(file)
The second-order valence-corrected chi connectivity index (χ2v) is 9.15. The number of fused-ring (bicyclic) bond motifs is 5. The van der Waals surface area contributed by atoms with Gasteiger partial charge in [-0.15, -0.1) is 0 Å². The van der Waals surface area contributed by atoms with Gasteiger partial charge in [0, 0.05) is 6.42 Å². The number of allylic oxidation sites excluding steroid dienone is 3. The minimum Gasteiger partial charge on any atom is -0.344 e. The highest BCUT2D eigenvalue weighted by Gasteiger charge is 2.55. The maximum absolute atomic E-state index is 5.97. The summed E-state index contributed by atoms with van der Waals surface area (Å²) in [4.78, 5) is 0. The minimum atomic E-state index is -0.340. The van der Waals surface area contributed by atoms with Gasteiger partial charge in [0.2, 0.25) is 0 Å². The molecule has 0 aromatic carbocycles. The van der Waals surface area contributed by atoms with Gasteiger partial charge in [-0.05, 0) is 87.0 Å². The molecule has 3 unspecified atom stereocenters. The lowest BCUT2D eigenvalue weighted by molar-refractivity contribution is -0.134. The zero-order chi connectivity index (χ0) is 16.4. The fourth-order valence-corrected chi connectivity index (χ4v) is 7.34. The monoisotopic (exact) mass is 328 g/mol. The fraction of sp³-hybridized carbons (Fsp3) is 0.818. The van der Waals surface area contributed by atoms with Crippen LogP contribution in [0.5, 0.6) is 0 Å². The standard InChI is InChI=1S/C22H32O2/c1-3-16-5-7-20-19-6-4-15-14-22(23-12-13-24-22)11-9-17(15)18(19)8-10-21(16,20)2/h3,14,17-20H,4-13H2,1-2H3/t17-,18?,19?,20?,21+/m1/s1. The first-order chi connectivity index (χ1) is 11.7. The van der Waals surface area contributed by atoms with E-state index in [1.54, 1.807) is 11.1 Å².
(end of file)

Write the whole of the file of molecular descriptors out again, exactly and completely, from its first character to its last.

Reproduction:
The second-order valence-corrected chi connectivity index (χ2v) is 9.15. The number of fused-ring (bicyclic) bond motifs is 5. The van der Waals surface area contributed by atoms with Gasteiger partial charge in [-0.15, -0.1) is 0 Å². The van der Waals surface area contributed by atoms with Gasteiger partial charge in [0, 0.05) is 6.42 Å². The number of allylic oxidation sites excluding steroid dienone is 3. The minimum Gasteiger partial charge on any atom is -0.344 e. The highest BCUT2D eigenvalue weighted by Gasteiger charge is 2.55. The maximum absolute atomic E-state index is 5.97. The summed E-state index contributed by atoms with van der Waals surface area (Å²) in [4.78, 5) is 0. The minimum atomic E-state index is -0.340. The van der Waals surface area contributed by atoms with Gasteiger partial charge in [0.2, 0.25) is 0 Å². The molecule has 0 aromatic carbocycles. The van der Waals surface area contributed by atoms with Gasteiger partial charge in [-0.05, 0) is 87.0 Å². The molecule has 3 unspecified atom stereocenters. The lowest BCUT2D eigenvalue weighted by molar-refractivity contribution is -0.134. The zero-order chi connectivity index (χ0) is 16.4. The fourth-order valence-corrected chi connectivity index (χ4v) is 7.34. The monoisotopic (exact) mass is 328 g/mol. The fraction of sp³-hybridized carbons (Fsp3) is 0.818. The van der Waals surface area contributed by atoms with Crippen LogP contribution in [0.5, 0.6) is 0 Å². The standard InChI is InChI=1S/C22H32O2/c1-3-16-5-7-20-19-6-4-15-14-22(23-12-13-24-22)11-9-17(15)18(19)8-10-21(16,20)2/h3,14,17-20H,4-13H2,1-2H3/t17-,18?,19?,20?,21+/m1/s1. The first-order chi connectivity index (χ1) is 11.7. The van der Waals surface area contributed by atoms with E-state index in [1.54, 1.807) is 11.1 Å².